Humidity in the winter rabbitry

Discussion in 'Rabbits' started by MaggieJ, Sep 20, 2006.

  1. MaggieJ

    MaggieJ Well-Known Member Supporter

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    Last winter I moved my rabbits into the front porch, as much for my convenience as their comfort. This year the porch is the entry to my antiques shop, so the rabbits have to be housed elsewhere. I could put the cages in the utility room, but it would be a squeeze.

    I have a well-built insulated building that has been our chicken house. It is divided into two eight by eight areas. The geese use one area and I am overwintering four of them. The chickens have a new, smaller house that will be easier for them to keep warm with their body heat.

    The vacant half could be easily adapted to become a winter rabbitry. Geese do not create the amount of dust that chickens do, but they drip water on their bedding. I shovel out the wet spots daily (except when they freeze solid) but it still must add some humidity to the air. Would this be harmful to the rabbits?
     
  2. TerriA

    TerriA Well-Known Member

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    I haven't had to deal with this.. however, here is my take on it since you haven't gotten any responses...

    Since the building is well insulated, would it be possible to have a dehumidifier out there?

    Here in Nebraska, when winter comes, it is simply DRY.. almost TOO dry in the cold... a "little humidity" may actually be better for the bunnies than being "too dry". I know we have a house humidifier in the winter... I am not familiar with Canada... :shrug:

    On the other hand, I'd be more concerned about the ammonia smell in a very well insulated building. You would have to keep the rabbit's urine cleaned up somehow quite often. The ammonia is very hard on a bunny.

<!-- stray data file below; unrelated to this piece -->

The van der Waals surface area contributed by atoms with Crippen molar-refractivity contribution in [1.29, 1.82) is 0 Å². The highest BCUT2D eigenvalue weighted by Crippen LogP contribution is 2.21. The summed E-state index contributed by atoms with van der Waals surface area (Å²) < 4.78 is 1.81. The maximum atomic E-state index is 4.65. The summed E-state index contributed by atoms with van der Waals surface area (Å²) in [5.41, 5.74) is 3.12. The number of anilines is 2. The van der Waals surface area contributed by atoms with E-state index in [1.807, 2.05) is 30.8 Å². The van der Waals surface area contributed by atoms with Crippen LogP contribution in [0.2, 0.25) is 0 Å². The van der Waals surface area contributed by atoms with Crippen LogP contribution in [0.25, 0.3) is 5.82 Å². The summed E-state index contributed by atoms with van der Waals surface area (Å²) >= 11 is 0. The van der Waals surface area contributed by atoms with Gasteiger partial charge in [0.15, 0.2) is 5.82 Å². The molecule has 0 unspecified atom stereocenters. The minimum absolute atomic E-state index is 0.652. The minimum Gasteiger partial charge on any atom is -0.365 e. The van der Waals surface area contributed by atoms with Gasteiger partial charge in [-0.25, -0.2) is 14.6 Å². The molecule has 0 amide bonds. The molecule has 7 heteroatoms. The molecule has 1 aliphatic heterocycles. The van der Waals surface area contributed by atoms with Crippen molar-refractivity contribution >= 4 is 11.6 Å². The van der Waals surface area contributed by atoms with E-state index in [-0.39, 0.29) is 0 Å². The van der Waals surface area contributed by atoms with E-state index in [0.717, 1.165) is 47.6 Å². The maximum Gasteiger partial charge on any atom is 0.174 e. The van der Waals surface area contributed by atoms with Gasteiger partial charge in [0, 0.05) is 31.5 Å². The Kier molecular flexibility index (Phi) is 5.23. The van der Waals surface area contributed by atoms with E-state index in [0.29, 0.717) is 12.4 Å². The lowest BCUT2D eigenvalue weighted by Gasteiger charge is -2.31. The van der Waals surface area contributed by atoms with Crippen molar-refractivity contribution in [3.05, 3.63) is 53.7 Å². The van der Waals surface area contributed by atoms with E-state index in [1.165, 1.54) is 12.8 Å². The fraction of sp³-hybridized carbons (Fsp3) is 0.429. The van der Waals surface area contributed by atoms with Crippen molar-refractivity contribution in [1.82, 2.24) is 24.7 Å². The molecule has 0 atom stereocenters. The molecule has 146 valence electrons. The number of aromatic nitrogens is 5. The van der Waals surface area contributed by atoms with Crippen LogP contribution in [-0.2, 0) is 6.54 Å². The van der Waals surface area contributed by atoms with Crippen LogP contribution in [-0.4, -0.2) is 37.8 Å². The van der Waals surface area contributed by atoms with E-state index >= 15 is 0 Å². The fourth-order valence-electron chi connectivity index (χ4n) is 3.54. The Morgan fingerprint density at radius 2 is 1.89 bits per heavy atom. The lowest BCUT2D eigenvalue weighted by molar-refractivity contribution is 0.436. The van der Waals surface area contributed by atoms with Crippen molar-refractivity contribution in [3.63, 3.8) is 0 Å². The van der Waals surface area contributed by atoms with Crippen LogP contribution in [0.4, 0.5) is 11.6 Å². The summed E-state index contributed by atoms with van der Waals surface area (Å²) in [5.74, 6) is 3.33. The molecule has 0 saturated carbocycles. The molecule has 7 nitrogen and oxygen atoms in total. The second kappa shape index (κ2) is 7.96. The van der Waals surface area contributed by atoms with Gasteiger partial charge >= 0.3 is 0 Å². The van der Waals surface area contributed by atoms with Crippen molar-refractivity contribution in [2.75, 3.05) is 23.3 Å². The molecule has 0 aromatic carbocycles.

HTH!!
    Terri
     

  3. MaggieJ

    MaggieJ Well-Known Member Supporter

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    Thank you, Terri, for replying! Let's hope we can generate a bit of discussion.

    Our climate here is milder and damper than yours, due to our proximity to Lake Ontario. The air gets dry in heated buildings, but this one is unheated. I do have a red heat lamp that I could use to dry things out a bit if absolutely necessary. It will be handy if any does are kindling during a cold snap too.

    Your point about the ammonia smalls is a good one. I'm thinking I could hang the cages from the rafters and put wood shavings under them and just sweep them out when necessary. There are two roof vents and two popholes. The one in the goose area will be open all day so they can come and go freely and the chicken pop-hole could be opened if extra ventilation is necessary. Both are on the south side. On days when the wind is from the north or north-west (a lot of the time), the windows above can also be opened without causing drafts. (If I do say so myself, the building is extremely well situated and designed. :hobbyhors I spent a winter researching and then tinkering with the plan before we built.)

    The vexed question of winter water is always a concern, of course. I intend to get those unbreakable rubber bowls and take warm water down three times a day. Would that be often enough?
     
  4. SherryR

    SherryR Well-Known Member

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    Maggie, I have done water 3 times daily in freezing weather, and yes that's fine . . . At least what oldtimer breeders told me. You could water as often as you like, but they seem to drink deeply in morning & evening, and in winter, during the day when the waters been frozen solid, they welcome some warm water.
    Sherry
     
  5. MaggieJ

    MaggieJ Well-Known Member Supporter

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    Terri, wouldn't a dehumidifier also lower the temperature? The only time I have used one was during the summer when I was living in a basement apartment. I would close the windows and turn it on while I was at work. It was almost like having air conditioning, the temperature dropped so much during the day.

    Thanks, Sherry, for confirming the required watering frequency. I can see that in the worst of the deep cold we may have to water more frequently than that, but fortunately most winters such cold snaps only last a few days.

    I think I will give the idea a try and just be extra vigilant about watching for problems.